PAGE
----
Annual pre-tax profits at online fashion retailer Boohoo have almost doubled to 31m – up from just under 16m last year.
Its sales have jumped by 51% to almost 300m, thanks to new overseas markets.
The Manchester-based firm puts its success down to “combining cutting-edge, aspirational design with an affordable price tag”.
Its booming sales growth has also been reflected in its share price, which has more than trebled in the past year.
On its stock market flotation in 2014, it was valued at 560m. It is now worth about 2bn.
The firm has gone from strength to strength in recent years, while its High Street rivals have had to deal with increasing competition from Boohoo and other online retailers.
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Its only temporary misstep was a profit warning in 2015 that unnerved investors and sent its share price down by some 40% – something the online retailer has now put behind it.
“Boohoo has seen strong sales across multiple markets, and significant volume growth in sales,” says John Stevenson, retail analyst at Peel Hunt.
According to its latest results, Boohoo’s revenue grew 33% in the UK, more than 50% in Europe, 140% in the US and 40% in the rest of the world.
The company now has 5.2 active million customers worldwide, and crucially is able to rely on social media “influencers” and video bloggers – “vloggers” – to spread the word to its 18 to 24-year-old target market.
“Boohoo has been able to halve the amount it spends on marketing over the past five years, because of this shift to social media,” says Mr Stevenson.
“Relatively speaking, it has a far more engaged social media base than many other retailers – and it can use digital as a call to arms.”
It is an online marketing strategy that High Street chains are now scrambling to emulate.
The key to its success is that Boohoo is able to batch-produce items “in the low hundreds” to trial for sale on its website; something that is not a viable option for fashion chains with bricks-and-mortar stores.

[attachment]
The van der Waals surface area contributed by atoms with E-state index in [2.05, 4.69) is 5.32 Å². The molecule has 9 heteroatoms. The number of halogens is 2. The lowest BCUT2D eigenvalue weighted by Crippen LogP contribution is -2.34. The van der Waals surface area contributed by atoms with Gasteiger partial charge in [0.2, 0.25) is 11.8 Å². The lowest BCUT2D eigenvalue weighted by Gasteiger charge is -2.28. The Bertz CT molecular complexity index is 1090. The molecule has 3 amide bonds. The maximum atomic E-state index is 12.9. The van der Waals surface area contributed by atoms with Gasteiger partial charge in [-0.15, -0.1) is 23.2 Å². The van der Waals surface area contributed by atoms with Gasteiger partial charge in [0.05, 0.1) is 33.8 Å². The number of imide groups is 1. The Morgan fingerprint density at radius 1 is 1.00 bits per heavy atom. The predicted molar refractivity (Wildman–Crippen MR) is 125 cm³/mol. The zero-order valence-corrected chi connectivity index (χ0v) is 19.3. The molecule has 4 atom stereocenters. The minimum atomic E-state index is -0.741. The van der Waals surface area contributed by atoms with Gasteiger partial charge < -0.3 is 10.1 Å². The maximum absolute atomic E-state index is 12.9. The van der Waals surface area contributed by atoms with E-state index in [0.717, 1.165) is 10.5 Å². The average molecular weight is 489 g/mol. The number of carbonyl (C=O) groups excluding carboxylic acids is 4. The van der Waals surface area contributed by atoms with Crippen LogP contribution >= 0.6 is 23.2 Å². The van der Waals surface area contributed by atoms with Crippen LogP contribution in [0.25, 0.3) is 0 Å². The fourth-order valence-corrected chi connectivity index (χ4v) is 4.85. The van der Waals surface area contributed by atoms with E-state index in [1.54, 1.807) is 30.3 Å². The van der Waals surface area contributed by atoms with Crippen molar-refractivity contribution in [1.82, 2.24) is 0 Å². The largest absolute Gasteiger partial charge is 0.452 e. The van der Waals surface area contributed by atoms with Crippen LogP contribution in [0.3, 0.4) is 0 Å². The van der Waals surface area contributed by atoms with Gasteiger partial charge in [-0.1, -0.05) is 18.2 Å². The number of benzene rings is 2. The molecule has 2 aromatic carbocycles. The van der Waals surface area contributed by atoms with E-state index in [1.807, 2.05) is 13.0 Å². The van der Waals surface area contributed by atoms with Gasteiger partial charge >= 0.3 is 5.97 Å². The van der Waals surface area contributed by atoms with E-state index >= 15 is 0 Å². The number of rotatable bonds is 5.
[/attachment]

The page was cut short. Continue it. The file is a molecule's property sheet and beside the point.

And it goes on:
This ability to “test and repeat” allows the online retailer to have a constant flow of new items on its website, with only about a third of them ever being reordered for bigger production runs if the initial sales prove successful.
Crucially, this means that online fashion retailers like Boohoo can potentially respond much more quickly to changing fashion tastes than can their High Street rivals.
With its constant product changes and low prices – dresses can start for as little as 8 – Boohoo can set its own prices. “They don’t have to follow the lead of, say Marks and Spencer,” says Peel Hunt’s John Stevenson.
Over the past 12 months, Boohoo has bolstered its international expansion plans through its 20m acquisition of struggling US fashion site Nasty Gal, which it completed in February.
The US purchase has given Boohoo access to Nasty Gal’s intellectual property and customer database that will help its US expansion plans.
Earlier this year, it also bought the smaller online fashion retailer Pretty Little Thing, which was founded by the sons of Boohoo co-founder Mahmud Kamani.
Boohoo plans to expand Pretty Little Thing, which has more than a million active customers, in new markets and said it had shown strong profitable growth in the first two months since the takeover.
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